Vintage instruments in the collection
Ken Lelen has owned and played instruments built during the late 19th Century and early 20th Century by such venerable American firms as: Bacon & Day, Bay State, Carlstedt, Cole, Dobro, Emory, Epiphone, Gatcomb, Gibson, Gretsch, Harmony, Haynes, Kay, Larson, Lyon & Healy, Martin, Oahu, Regal, Schmidt, Stewart, Thompson & Odell, Vega, and Washburn.
     Whether accompanying ragtime, jazz or swing favorites, they all make music that is striking for its tone, character and sustain — without the use of pick-ups or gimmicks. Vintage instruments currently [Summer 2005] in the collection include:

1920 Galiano
Ken Lelen — with 1920 Galiano.
Galiano was a low-cost brand offered by luthiers Rafaele Ciani (d. 1932) and Antonio Cerrito of Little Italy, NYC and Oscar Schmidt Co. of Jersey City NJ, which sold instruments through mail-order firms, dry goods stores and railway depots between 1900 and 1937. The renowned archtop guitar maker John D'Angelico (1905 - 1964) was an apprentice with Ciani, his great-uncle, between 1914 and 1932.
     This concert-sized guitar originally sold for $8 wholesale, or $15 - $17 retail. It has a mahogany back and sides, ladder-braced spruce top, mother-of-pearl inlays on a pearwood fretboard, and wood perfling on the soundhole rosette, edge binding and backstripe. Despite its diminutive size, this instrument has a surprisingly huge, warm voice that's well-suited for ragtime, hokum and up-tempo harassment.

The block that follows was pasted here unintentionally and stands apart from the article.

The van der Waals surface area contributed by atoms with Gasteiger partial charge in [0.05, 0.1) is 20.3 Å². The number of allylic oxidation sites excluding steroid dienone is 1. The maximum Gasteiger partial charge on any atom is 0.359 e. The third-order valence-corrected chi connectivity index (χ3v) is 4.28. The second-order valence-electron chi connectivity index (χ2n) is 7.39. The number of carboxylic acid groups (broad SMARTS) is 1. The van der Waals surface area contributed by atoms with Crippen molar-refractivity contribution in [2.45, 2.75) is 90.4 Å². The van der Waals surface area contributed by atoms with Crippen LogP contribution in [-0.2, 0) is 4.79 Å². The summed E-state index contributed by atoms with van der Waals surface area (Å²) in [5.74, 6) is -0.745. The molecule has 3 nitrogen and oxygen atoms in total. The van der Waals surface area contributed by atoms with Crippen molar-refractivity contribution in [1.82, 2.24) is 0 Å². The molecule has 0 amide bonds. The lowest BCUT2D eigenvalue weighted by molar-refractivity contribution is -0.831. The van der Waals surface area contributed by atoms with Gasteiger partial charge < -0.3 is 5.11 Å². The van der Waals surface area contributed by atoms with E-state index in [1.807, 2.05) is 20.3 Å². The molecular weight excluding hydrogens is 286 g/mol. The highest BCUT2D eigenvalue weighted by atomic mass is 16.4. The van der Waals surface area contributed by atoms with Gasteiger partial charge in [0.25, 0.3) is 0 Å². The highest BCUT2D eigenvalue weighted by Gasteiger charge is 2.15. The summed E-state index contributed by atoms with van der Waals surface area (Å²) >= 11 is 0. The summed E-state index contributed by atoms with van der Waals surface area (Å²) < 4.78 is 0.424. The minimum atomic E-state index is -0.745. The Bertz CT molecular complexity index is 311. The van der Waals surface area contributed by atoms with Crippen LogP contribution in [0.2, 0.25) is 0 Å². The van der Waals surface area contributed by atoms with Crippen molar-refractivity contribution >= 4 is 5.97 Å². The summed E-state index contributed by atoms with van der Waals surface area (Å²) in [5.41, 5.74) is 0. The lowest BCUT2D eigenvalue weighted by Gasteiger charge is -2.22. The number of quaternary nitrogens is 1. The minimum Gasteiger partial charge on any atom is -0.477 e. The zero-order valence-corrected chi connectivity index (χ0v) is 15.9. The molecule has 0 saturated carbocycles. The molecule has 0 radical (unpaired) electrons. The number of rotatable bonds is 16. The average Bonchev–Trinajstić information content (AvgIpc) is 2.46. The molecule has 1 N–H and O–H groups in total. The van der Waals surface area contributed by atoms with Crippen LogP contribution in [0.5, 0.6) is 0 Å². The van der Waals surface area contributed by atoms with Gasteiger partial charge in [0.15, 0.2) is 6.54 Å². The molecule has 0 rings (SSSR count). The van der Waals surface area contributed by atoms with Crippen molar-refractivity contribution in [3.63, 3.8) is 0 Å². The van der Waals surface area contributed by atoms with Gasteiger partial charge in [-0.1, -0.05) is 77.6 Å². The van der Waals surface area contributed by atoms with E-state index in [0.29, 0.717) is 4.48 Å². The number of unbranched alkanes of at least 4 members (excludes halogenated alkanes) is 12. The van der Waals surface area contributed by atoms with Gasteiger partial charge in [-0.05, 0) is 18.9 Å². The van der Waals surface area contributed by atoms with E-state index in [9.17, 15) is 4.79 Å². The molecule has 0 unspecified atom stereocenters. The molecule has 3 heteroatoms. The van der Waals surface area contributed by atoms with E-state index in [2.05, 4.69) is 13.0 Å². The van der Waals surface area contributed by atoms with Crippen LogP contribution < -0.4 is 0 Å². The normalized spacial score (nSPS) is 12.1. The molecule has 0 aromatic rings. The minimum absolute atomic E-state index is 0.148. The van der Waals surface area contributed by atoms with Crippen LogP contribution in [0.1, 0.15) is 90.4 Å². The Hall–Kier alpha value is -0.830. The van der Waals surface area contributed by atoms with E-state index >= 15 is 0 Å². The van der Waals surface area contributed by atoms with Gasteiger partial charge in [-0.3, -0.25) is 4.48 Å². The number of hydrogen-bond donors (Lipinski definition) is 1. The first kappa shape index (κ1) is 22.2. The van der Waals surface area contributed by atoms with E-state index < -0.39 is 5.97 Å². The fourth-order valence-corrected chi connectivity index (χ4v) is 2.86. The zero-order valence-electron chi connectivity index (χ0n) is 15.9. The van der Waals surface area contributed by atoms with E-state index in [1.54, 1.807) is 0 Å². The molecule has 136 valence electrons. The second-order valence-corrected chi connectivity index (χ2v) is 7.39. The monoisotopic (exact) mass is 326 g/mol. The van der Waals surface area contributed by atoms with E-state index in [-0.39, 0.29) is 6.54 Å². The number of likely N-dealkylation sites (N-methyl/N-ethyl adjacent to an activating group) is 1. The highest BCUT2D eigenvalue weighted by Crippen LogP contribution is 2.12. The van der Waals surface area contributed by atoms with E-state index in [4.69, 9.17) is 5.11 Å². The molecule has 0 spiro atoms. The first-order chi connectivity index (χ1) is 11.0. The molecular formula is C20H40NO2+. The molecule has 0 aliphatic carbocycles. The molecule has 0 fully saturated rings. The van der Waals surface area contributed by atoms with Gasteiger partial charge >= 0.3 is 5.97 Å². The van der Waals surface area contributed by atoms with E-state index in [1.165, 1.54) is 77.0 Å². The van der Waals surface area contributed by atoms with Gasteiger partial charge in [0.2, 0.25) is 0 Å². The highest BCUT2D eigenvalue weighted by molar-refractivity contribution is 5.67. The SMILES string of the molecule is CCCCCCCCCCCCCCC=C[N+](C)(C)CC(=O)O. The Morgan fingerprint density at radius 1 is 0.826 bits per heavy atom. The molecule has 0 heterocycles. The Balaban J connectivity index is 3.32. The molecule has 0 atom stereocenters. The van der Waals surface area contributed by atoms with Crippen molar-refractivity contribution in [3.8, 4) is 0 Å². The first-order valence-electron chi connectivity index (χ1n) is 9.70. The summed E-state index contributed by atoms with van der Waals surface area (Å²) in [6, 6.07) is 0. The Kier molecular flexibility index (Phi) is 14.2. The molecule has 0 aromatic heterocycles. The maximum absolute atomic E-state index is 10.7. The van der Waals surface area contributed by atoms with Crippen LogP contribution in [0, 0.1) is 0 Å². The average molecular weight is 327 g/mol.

1932 Gibson L-00
This black-bodied guitar was built by the Gibson Co. of Kalamazoo, MI (original price: $25). It has mahogany back and sides, 12-fret neck, rosewood fretboard, X-braced spruce top and white celluloid pickguard. Offered just before steel-stringed, dreadnought guitars with booming sounds became widely available, it has a four-legged presence and formidable voice for its size. A date-stamped C.O.D. receipt, discovered under the guitar's adjustable truss rod cover, indicates the instrument was sold for $12.25 on July 29, 1937 in Roaring Spring, PA.

1936 Martin 00-18G
This instrument (original price: $45 with $15 plywood case) was the prototype for 5,138 classical-style guitars  made  by  C.F. Martin Co.  of  Nazareth, PA  between 1936 and 1962. It has mahogany back and sides, spruce top, 12-fret neck with slotted headstock, nickel-steel machines with ivoroid tuners, ebony fretboard and ebony bridge. Over its life of six decades, the guitar's powerful tone has mellowed to a deep, crisp and radiant sonority.

1937 Gibson HG-00
This is a wide-necked, 12-fret guitar that sold for $30 plus $5.50 for its flannel-lined, cardboard case and $1.50 for a set of metal strings. This beauty originally was designed for playing Hawaiian-style music, rather than Spanish, or standard style. One of 300 made between 1936 and 1942, its spruce top is finished in a glorious honey-hued sunburst. Today, its tone is as deep and resonant as its wine-red mahogany back and sides.